In addition to the new price that Ukraine will pay for natural gas, Gazprom said in a statement that, under the deal, transit prices for gas pumped through Ukraine to Europe would be increased slightly to $1.70 for 1,000 cubic meters per 100 kilometers from the current $1.60 rate. Transit of gas destined for Ukraine through Russian turf was also set at a $1.70 rate.

Economic impact

While Ukraine’s economy has put in a strong performance in the last few years, it has also been saddled with annual inflation of around 13 percent, and the new hike in gas prices is expected to put additional upward pressure on this indicator.

The higher gas price also puts the Naftogaz Ukrainy state oil and gas monopoly at greater risk of a potential Eurobond default, according to analysts.

On Dec. 5, state gas production company Ukrgazvydobuvannya called for subsidized prices on domestic gas produced and resold to households and state-controlled public utilities to be raised. Ukraine has in recent years kept gas prices for the public below market prices to protect citizens from price shocks.

Industry, which consumes imported gas, however, has felt the brunt of the price hikes.

According to Kyiv-based investment bank Dragon Capital, any sharp gas price hike will be negative for gas-intensive chemical and cement companies.

“Mining and metal industries should feel a minor impact, as gas accounts for only up to 10 percent of their input costs,” Dragon said in a Dec. 5 report.

“The announced gas price increase will widen Ukraine’s 2008 trade deficit to an estimated $8.9 billion, up 47 percent year-on-year, up from $6.9 billion we currently forecast. However, we think even this wider gap will be covered by foreign currency inflows through the financial account,” Dragon added.

Ukrainian industry has made great strides in the last two years in improving its energy-efficiency, although public utilities and communal services continue to be energy-devouring holdovers from the Soviet era.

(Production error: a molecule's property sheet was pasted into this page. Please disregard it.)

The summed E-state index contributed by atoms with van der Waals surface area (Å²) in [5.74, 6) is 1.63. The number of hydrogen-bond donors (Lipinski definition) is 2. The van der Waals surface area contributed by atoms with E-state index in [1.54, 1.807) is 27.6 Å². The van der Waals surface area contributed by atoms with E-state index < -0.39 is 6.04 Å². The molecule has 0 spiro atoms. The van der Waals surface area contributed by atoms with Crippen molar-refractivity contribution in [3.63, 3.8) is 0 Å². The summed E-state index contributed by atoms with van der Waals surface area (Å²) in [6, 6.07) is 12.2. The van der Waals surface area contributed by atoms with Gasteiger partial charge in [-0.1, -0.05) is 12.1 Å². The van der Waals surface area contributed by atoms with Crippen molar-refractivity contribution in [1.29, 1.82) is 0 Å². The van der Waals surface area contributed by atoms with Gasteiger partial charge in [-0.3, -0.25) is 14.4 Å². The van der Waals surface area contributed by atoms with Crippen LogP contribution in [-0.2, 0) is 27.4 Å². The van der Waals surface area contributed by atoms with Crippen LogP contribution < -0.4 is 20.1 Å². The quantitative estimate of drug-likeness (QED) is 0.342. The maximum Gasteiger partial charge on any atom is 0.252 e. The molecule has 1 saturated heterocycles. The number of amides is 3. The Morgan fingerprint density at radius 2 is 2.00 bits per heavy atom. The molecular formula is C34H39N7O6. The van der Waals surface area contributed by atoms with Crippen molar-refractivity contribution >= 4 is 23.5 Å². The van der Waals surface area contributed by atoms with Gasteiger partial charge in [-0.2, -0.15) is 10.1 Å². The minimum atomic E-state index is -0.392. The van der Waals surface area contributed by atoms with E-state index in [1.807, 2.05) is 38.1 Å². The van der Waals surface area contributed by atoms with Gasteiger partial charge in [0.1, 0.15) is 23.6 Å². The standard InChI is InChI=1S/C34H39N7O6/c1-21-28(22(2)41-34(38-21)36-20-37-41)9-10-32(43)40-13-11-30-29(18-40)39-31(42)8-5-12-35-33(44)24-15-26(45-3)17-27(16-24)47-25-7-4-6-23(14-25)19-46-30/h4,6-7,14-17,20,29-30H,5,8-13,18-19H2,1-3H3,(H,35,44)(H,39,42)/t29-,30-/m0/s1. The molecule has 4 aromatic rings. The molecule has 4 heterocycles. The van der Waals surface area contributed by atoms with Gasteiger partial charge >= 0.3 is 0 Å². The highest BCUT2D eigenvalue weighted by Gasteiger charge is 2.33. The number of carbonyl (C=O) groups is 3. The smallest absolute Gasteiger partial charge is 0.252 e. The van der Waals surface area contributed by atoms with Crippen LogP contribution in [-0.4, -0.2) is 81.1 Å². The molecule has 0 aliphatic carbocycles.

“The majority of industrial consumers will be able to deal with the higher price for gas,” said the director of the European Bank for Reconstruction and Development in Ukraine, Kamen Zakhariev.

“The problems could arise only in the chemical industry. For the same reasons, communal utility services, in fact, is that sector, in which the biggest problems exist,” he told journalists Dec 5.

Zakhariev said that generally speaking, the EBRD sees no reason to revise its economic forecast for Ukraine for 2008.

“I do not see any radical changes in the situation. Gas prices were on the rise, and everyone knew that they would go up. That they grew a bit more than expected doesn’t change anything. Our forecast for GDP growth was around 6.5 percent for next year. I think that for now there is no basis for revising it,” he said.

ING analysts in Kyiv said in a Dec. 5 report that with a $180 price for gas, the bank concludes that Ukraine’s current account deficit would rise, “but not dramatically, to 4.2 percent of GDP from the 3.8 percent expected for 2007, mainly because global steel prices would grow in 2008 as demand, especially from the continued industrialization of large emerging economies in Asia, should continue to be firm.”

Source: Kyiv Post

Comments

Marek J. said…
I hope, Mrs. Julia Timoshenko will be the Prime Minister second time. All the best for her and all Ukrain.